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Thread: Kefir cheese and wholemeal bread

  1. #1
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    Kefir cheese and wholemeal bread

    For less than £1 (I live in the UK), I make scrumptious, healthy, soft cheese (4 servings) and a really really yummy wholemeal bread. Here's the recipe for anyone interested:

    (kefir grains are a simbiotic yest/bacteria organism that helps culture milk and that kefire owner will happily share with others for free, it lasts and grows forever if you treat it well)

    Kefir and Kefir Cheese

    First, you need to make kefir from milk; this is quite simple, place your kefir grains in milk and leave it to work its magic for up to 24 hours. You will find that the milk thickens up into a creamy yogurt drink consistency. I use approximately 12 grams of grains for one pint of milk, and in winter, it takes about 18 hours to get to the right consistency. You can drink it at this point, it is great in smoothies or on its own, full of pro-biotics and goodness… If you make too much, save the leftovers and proceed to make the 'cheese'.

    Once you've cultured enough milk, strain it through a cheesecloth for about 12 hours (keep the strained whey for your bread). Empty the solids from the cloth into a bowl (you can eat at this stage also, mixed with honey and cinnamon, or fruits….); the inside will be a little softer, put a little salt, mix well, and place in another cheese cloth, in a form to shape it, and place a weight on top. You can place in the fridge or leave outside if your kitchen is not too hot. Strain in the form for a few hours, I leave my overnight in the fridge, and next day, you have a lovely, spreadable quark-like cheese, but full of the probiotics you'd have paid a lot of money for by buying 'designer' yogurts!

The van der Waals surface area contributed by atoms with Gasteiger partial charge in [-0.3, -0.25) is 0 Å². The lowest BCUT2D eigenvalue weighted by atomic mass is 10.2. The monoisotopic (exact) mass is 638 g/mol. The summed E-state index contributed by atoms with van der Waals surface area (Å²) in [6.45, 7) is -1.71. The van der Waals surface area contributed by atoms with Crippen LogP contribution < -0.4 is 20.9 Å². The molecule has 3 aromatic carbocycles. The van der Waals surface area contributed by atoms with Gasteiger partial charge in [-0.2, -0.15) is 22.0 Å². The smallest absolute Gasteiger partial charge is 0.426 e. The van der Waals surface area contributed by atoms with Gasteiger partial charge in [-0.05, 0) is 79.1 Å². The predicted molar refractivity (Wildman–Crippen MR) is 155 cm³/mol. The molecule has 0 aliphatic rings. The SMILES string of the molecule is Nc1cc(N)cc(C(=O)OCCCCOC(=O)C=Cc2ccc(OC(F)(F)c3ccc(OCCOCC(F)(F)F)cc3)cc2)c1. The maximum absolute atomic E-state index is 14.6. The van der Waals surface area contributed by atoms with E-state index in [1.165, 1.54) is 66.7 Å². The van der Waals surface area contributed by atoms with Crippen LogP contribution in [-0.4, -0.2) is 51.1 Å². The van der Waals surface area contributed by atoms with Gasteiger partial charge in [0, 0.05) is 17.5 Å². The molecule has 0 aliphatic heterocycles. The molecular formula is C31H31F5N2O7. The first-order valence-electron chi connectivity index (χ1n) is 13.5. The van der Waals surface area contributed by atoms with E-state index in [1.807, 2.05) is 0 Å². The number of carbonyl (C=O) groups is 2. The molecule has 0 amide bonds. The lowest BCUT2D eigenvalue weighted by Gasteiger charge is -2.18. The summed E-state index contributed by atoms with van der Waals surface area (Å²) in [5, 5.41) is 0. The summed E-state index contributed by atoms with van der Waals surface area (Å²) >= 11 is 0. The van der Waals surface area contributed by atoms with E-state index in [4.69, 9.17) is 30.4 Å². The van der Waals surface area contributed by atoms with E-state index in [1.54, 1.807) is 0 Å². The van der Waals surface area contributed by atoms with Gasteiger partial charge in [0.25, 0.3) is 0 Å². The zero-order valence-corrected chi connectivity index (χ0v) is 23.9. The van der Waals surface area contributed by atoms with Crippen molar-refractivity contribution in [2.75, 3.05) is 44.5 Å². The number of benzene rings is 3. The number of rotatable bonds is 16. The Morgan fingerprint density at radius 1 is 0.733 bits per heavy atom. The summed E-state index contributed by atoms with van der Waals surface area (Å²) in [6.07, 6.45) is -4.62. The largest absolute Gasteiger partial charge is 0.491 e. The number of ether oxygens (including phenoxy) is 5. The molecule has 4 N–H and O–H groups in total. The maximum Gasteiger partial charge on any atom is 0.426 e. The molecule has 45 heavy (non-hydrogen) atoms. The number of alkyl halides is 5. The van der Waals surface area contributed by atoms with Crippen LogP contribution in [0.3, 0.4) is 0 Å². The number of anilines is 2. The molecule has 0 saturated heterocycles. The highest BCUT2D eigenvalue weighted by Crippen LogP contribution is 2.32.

Wholemeal Bread

    450g wholemeal flour
    2 tbsp honey
    2 tbsp sunflower oil
    1 ½ teaspoon sea salt
    1 ½ dried yeast
    225 ml kefir whey

    Mix the flour and salt first, then add the dried yeast and mix, pour in the whey, honey and sunflower and knead, until you feel the yeast starts to work on the flour and you get a springy elastic dough. Leave to prove for 1 hour / 1 h 30. Knock back and knead again for about 15 minutes. Sprinkle with a little flour, wrap loosely in a clean cloth and place in the fridge, leaving to prove overnight.

    Next morning, take the dough out, knead (it is going to be VERY hard at the beginning, as the dough is cold, but think of it as saving on a gym workout!) You will know the dough is ready when it feels elastic, warm-ish in your hands, and smells wonderful. Leave to prove in a loaf tin if you use one, or on a baking sheet, covered with the cloth, to avoid drying out - I leave mine to prove in an old cast iron pot.

    When it has doubled in size, make a few cuts on the top, brush with either milk, or beaten egg, or simply salted water (each of these will give a different colour / type of crust) and place in very hot oven for 15 minutes, then lower the heat (my oven highest setting is 7, so I lower to 5) and leave to bake for another 25 to 40 minutes, depending on your oven.

    Enjoy!!! For under one pound, you have 4 servings of cheese, and enough bread for a week (if you can resist!) for under £0.50








  2. #2
    Senior Member Gardenarian's Avatar
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    That looks tasty!
    Can you explain kefir grains to me? What kind of grains - how does that work?

    Quite a few of the homeless where I live keep a goat or two with them, and live off the kefir and grains. Maybe that's an "only in Ashland" thing. (I live in Oregon, USA)